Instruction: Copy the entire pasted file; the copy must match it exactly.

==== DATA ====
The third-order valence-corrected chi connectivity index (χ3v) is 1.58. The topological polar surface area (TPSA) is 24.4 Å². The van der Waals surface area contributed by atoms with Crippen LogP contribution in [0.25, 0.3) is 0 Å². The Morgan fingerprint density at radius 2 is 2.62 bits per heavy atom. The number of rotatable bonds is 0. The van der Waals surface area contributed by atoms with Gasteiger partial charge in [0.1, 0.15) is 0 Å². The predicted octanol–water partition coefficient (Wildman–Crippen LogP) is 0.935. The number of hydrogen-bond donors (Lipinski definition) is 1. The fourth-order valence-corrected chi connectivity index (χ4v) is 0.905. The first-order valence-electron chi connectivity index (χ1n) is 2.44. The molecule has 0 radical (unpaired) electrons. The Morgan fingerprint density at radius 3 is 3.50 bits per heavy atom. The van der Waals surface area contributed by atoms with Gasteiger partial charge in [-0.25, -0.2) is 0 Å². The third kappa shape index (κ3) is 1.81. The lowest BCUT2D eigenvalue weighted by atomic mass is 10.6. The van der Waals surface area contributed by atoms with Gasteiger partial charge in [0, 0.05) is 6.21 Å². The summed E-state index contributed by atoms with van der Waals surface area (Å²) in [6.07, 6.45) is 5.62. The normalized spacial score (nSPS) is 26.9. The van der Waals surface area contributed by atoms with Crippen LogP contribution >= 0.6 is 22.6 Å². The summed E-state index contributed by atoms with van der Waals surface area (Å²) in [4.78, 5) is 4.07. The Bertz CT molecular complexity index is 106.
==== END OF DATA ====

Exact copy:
The third-order valence-corrected chi connectivity index (χ3v) is 1.58. The topological polar surface area (TPSA) is 24.4 Å². The van der Waals surface area contributed by atoms with Crippen LogP contribution in [0.25, 0.3) is 0 Å². The Morgan fingerprint density at radius 2 is 2.62 bits per heavy atom. The number of rotatable bonds is 0. The van der Waals surface area contributed by atoms with Gasteiger partial charge in [0.1, 0.15) is 0 Å². The predicted octanol–water partition coefficient (Wildman–Crippen LogP) is 0.935. The number of hydrogen-bond donors (Lipinski definition) is 1. The fourth-order valence-corrected chi connectivity index (χ4v) is 0.905. The first-order valence-electron chi connectivity index (χ1n) is 2.44. The molecule has 0 radical (unpaired) electrons. The Morgan fingerprint density at radius 3 is 3.50 bits per heavy atom. The van der Waals surface area contributed by atoms with Gasteiger partial charge in [-0.25, -0.2) is 0 Å². The third kappa shape index (κ3) is 1.81. The lowest BCUT2D eigenvalue weighted by atomic mass is 10.6. The van der Waals surface area contributed by atoms with Gasteiger partial charge in [0, 0.05) is 6.21 Å². The summed E-state index contributed by atoms with van der Waals surface area (Å²) in [6.07, 6.45) is 5.62. The normalized spacial score (nSPS) is 26.9. The van der Waals surface area contributed by atoms with Crippen LogP contribution >= 0.6 is 22.6 Å². The summed E-state index contributed by atoms with van der Waals surface area (Å²) in [4.78, 5) is 4.07. The Bertz CT molecular complexity index is 106.